MINNEAPOLIS — After a turnover by Minnesota, junior forward Brendan Warren charged from center ice toward the ninth-ranked Gophers’ goal on a breakaway. But at the same time as Warren’s shot was blocked by Minnesota goaltender Eric Schierhorn, Gopher forward Tommy Novak hooked Warren, giving him a penalty shot.
With a chance to bring the Michigan hockey team within one with seven minutes to play, Warren needed to score to keep his team in the game. Unfortunately for the Wolverines, his shot went wide left.
Though Michigan may not have realized it at the time, Warren’s miss may have cost it a win. About a minute later, senior forward Evan Allen knocked in a goal from a long shot by senior defenseman Nolan de Jong to cut the lead to 3-2. The Golden Gophers (5-1-0 Big Ten, 13-5-2 overall) held strong, though, escaping with a 4-2 victory Saturday night at Mariucci Arena.
“I think our third period was much better today than it was yesterday,” De Jong said. “Both games came down to whether it was a PK or small little plays where we didn’t block a shot or box out enough. We showed good glimpses in both games, I think we definitely showed more today than we did yesterday, but I think it was just our willingness to stick to it through the whole 60 minutes tonight is what gave us the opportunity in the last couple minutes to maybe tie it up.”
For the first two periods, the Wolverines (1-5-0, 8-11-1) simply couldn’t find the net. It wasn’t until the third that Michigan finally managed to put points on the scoreboard. Freshman forward Steven Merl ended the drought, shooting the puck past Schierhorn from the goaltender’s right side on a pass from Warren.
Minnesota spent the early minutes of the first period passing the puck around in Michigan’s zone. The teams looked relatively even, as the Wolverines took a few shots and the Golden Gophers answered right back.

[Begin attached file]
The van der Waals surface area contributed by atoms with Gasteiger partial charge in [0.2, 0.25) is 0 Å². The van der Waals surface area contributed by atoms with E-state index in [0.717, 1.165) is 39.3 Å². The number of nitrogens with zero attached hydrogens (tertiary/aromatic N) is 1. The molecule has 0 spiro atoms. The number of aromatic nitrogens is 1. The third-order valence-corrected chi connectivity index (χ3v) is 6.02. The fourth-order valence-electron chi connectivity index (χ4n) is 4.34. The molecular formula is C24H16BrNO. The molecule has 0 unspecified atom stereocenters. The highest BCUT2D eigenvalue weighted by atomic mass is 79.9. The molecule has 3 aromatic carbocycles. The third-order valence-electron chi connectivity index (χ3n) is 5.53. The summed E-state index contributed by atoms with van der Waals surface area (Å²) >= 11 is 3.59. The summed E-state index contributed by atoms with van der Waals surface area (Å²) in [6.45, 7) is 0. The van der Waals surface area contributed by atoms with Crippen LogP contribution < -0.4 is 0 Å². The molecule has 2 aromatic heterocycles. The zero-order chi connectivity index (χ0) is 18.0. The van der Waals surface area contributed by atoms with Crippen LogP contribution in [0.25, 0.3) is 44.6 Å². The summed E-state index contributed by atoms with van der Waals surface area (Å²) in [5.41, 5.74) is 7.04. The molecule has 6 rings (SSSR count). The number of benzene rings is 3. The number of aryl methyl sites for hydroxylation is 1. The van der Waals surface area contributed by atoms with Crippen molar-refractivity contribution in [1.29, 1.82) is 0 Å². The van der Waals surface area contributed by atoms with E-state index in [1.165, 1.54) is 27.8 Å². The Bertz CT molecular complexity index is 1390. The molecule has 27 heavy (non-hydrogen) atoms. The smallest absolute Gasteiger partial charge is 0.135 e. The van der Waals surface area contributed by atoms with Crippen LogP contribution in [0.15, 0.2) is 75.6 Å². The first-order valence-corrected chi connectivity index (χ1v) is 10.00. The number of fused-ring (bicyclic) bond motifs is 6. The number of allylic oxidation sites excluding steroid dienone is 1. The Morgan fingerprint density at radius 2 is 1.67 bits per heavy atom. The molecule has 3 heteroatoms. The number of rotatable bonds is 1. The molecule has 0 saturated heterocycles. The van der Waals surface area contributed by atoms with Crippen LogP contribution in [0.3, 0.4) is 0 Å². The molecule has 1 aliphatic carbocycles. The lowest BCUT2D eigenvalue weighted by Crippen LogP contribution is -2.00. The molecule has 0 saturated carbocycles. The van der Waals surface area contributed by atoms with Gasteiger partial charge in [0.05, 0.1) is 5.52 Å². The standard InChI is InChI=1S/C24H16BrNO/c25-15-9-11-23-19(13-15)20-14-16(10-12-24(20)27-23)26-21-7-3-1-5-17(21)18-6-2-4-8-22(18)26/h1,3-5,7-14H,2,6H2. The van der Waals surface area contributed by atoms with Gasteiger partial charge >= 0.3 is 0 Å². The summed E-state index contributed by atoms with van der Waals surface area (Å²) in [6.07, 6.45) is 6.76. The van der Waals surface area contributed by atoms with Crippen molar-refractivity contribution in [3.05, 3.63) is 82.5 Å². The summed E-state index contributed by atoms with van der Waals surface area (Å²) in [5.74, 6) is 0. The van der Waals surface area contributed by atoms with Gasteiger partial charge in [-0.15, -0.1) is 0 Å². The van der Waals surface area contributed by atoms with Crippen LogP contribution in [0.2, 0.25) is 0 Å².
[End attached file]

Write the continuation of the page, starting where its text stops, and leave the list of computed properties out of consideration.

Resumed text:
Michigan looked to head into the first intermission in a scoreless tie. With 42.7 seconds left, De Jong — who received a game misconduct penalty Friday night — earned another trip to the box for tripping Kloos. The Wolverines had to play a man-down for the remainder of the period, and for about 40 seconds, Michigan looked as though it would kill the penalty.
Minnesota forward Vinni Lettieri had other ideas. He took a pass from fellow forward Leon Bristedt from behind Michigan’s face-off circle and shot it right past freshman goaltender Hayden Lavigne. For the second straight night, the Wolverines allowed a goal with just seconds remaining in the first period.
“Those are tough goals to give up,” said Michigan coach Red Berenson. “I’ve said all along, first minute goals or last minute goals, and I think we gave up four of them this weekend, whether it was just coincidence or it was a breakdown or letdown, I couldn’t tell you. But those goals are backbreakers. I thought our team responded well.”
In the second frame, Michigan couldn’t hang onto the puck, as the Golden Gophers controlled it and tallied 11 shots. Meanwhile, the Wolverines didn’t take a shot for 12 minutes, and by the end of the period, they had notched just three.
Despite its difficulties on offense, Michigan hung with the Golden Gophers for the first 19 minutes of the period. Lavigne continued his prowess behind the net, saving 10 shots in the second, including a shot near the blue line from Minnesota forward Tyler Sheehy and a one-timer from forward Connor Reilly on a power play.
Once again, though, the Golden Gophers found late heroics, this time coming from defenseman Ryan Collins. Collins found the net off a wrist shot near the blue line, taking away whatever momentum might have lingered for the Wolverines.
Early in the third period, Lettieri was held by senior forward Alex Kile on a breakaway, giving him a penalty shot. Unlike Warren, Lettieri converted the opportunity to give Minnesota a 3-2 lead. And with just 22.7 seconds left in the game, he scored his third goal of the night to extend the lead to the final score of 4-2.
Still, Berenson was optimistic about Saturday’s result. Michigan remained in the game until the final minutes, something it could not say Friday night.
“They didn’t quit,” Berenson said. “We got a break on a couple shots and the puck started going in for us. Then we got back in the game and made a game of it. It’s too bad we couldn’t score the tying goal. They scored on a penalty shot, we missed on a penalty shot, it was simple. So anyway, it was not a good outcome, but it was, I thought, a better team effort right from the start.”